Items related to surviving loss and prevention
My mom’s suicide changed everything. Here’s how I found hope again.
Suicide is one of the nation's top killers. When will we start acting like it?
A Message from USA Today Editor-in-Chief Nicole Carroll: We Need to Talk About Suicide More
In 1993, Henderson resident Linda Flatt looked for a support group to help her deal with her son’s suicide. She didn’t find one. “I went to a general grief group, and I felt completely out of place,” she said. “I was in there with people that had lost their (spouses) after 60 years of marriage, and my kid had ended his life on purpose.”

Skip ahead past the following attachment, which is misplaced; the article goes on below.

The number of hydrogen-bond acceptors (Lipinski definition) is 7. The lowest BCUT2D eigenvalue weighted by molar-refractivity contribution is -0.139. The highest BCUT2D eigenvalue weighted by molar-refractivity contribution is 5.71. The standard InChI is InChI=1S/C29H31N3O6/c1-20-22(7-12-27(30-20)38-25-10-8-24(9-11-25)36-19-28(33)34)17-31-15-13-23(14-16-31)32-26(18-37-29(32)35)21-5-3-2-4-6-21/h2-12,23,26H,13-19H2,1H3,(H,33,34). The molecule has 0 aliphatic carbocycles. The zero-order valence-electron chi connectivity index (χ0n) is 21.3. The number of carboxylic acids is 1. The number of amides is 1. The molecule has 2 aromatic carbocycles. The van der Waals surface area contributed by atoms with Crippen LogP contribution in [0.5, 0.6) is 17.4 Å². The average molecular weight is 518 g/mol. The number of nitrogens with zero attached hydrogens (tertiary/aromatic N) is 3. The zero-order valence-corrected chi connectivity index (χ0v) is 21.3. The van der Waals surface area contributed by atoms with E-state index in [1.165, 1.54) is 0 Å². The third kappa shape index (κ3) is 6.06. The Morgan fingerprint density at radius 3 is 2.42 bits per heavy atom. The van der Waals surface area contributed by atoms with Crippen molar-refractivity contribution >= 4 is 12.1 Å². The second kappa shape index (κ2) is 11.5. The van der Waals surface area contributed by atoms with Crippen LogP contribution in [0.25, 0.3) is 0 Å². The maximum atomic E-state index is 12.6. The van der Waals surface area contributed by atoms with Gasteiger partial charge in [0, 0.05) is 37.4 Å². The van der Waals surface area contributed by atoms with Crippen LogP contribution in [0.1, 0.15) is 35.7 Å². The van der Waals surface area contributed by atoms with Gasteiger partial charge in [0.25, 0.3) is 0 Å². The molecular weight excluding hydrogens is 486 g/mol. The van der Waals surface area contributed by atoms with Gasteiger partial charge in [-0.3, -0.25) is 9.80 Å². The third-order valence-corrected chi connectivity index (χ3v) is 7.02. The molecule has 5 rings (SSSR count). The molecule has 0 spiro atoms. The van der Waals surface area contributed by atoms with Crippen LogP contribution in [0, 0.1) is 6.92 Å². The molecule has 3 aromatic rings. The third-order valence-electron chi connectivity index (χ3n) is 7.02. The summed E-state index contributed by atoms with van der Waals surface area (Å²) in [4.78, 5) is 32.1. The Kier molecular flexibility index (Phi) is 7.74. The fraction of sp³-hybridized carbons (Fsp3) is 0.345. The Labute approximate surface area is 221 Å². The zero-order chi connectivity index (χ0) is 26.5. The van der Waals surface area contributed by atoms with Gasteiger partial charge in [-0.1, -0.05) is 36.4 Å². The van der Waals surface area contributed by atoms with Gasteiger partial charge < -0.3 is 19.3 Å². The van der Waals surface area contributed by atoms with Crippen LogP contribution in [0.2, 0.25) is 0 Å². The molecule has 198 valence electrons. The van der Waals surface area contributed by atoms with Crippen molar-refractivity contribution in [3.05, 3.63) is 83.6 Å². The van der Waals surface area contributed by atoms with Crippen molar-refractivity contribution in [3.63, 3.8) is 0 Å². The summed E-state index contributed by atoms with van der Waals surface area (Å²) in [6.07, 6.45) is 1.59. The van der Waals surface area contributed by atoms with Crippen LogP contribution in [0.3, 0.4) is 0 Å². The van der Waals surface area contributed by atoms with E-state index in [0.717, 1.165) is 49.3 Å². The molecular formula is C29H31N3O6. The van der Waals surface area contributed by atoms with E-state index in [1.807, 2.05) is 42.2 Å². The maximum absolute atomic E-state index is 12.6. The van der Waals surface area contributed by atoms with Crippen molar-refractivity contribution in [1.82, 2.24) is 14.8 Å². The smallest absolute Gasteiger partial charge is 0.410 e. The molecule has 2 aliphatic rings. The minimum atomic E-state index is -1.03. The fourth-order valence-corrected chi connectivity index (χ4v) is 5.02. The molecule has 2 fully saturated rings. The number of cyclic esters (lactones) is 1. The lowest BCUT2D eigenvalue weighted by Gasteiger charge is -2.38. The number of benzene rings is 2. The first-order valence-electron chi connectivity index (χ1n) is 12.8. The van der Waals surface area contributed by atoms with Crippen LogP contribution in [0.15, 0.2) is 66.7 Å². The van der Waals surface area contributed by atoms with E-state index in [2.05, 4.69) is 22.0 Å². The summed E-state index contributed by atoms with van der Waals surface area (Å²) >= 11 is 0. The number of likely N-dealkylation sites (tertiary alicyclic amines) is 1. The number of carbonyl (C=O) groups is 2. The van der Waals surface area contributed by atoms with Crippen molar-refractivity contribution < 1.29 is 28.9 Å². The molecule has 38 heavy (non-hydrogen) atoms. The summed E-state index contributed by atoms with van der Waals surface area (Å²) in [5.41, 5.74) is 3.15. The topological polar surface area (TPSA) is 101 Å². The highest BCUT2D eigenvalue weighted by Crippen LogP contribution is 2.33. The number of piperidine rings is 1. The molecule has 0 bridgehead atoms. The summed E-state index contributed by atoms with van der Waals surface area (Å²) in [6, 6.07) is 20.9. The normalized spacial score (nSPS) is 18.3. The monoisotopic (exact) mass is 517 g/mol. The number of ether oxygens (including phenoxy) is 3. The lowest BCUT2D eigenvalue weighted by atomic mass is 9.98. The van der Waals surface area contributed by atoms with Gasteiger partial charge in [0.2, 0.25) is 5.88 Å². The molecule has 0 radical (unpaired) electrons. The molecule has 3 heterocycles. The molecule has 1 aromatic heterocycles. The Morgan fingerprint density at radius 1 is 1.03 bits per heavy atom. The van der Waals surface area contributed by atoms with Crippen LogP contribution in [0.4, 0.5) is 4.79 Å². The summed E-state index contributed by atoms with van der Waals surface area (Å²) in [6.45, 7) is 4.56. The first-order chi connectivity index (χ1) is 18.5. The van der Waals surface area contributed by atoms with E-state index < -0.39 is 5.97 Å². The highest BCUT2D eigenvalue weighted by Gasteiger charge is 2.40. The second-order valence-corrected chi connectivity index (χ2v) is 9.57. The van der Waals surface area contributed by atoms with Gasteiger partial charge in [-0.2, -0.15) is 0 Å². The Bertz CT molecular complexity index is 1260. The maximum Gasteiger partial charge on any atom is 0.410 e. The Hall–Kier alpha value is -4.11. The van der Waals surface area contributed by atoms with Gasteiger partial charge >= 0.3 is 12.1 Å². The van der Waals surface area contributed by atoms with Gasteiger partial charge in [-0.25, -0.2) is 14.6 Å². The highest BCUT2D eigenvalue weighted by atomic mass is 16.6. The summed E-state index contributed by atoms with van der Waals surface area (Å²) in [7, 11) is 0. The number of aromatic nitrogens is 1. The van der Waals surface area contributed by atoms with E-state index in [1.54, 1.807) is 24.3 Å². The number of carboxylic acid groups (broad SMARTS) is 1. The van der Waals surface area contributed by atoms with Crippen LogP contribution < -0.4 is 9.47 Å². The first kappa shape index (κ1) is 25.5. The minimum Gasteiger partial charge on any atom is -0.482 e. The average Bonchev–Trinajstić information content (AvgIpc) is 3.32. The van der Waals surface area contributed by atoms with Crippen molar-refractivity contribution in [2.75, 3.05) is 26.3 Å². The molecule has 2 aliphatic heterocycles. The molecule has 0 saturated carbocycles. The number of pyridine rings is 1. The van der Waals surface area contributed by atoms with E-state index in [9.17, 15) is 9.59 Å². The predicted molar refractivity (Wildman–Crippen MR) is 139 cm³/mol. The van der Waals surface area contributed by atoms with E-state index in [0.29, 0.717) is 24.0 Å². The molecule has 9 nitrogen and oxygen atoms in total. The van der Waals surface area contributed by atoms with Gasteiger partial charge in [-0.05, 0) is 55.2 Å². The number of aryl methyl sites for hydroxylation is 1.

After suffering a suicide loss, Valery Keener didn't know how to help herself or her family. Less than two years later, she provided suicide awareness and prevention education to the students, faculty and staff at Explore Knowledge Academy. Click below to watch her story through her 2017 Senior Presentation.
It’s called the “suicide belt” — a swath of Western states that extends from the Southwest to the Pacific Northwest, then leaps over western Canada to Alaska. If you look only at the lower portion, Nevada sits about where the buckle would be. Researchers have been aware for decades that residents of certain Western states are at greater risk of dying by their own hand — up to twice the national average in 2017.